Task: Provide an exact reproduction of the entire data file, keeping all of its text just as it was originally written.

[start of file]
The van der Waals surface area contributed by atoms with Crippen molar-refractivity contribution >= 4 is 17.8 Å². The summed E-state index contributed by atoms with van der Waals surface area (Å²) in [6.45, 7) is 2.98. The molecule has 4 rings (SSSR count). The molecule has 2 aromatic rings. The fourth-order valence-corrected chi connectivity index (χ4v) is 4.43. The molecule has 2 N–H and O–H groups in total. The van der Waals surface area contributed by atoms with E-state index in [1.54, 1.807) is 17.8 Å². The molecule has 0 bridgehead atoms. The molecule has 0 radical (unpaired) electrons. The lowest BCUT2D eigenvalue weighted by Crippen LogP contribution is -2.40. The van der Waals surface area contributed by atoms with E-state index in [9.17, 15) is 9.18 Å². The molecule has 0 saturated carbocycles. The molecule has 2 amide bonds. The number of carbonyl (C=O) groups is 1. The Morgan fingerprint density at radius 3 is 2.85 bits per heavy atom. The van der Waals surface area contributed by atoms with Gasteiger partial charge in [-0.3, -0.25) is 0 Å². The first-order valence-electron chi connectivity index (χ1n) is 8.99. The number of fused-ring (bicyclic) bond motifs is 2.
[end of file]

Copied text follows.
The van der Waals surface area contributed by atoms with Crippen molar-refractivity contribution >= 4 is 17.8 Å². The summed E-state index contributed by atoms with van der Waals surface area (Å²) in [6.45, 7) is 2.98. The molecule has 4 rings (SSSR count). The molecule has 2 aromatic rings. The fourth-order valence-corrected chi connectivity index (χ4v) is 4.43. The molecule has 2 N–H and O–H groups in total. The van der Waals surface area contributed by atoms with E-state index in [1.54, 1.807) is 17.8 Å². The molecule has 0 bridgehead atoms. The molecule has 0 radical (unpaired) electrons. The lowest BCUT2D eigenvalue weighted by Crippen LogP contribution is -2.40. The van der Waals surface area contributed by atoms with E-state index in [9.17, 15) is 9.18 Å². The molecule has 0 saturated carbocycles. The molecule has 2 amide bonds. The number of carbonyl (C=O) groups is 1. The Morgan fingerprint density at radius 3 is 2.85 bits per heavy atom. The van der Waals surface area contributed by atoms with Gasteiger partial charge in [-0.3, -0.25) is 0 Å². The first-order valence-electron chi connectivity index (χ1n) is 8.99. The number of fused-ring (bicyclic) bond motifs is 2.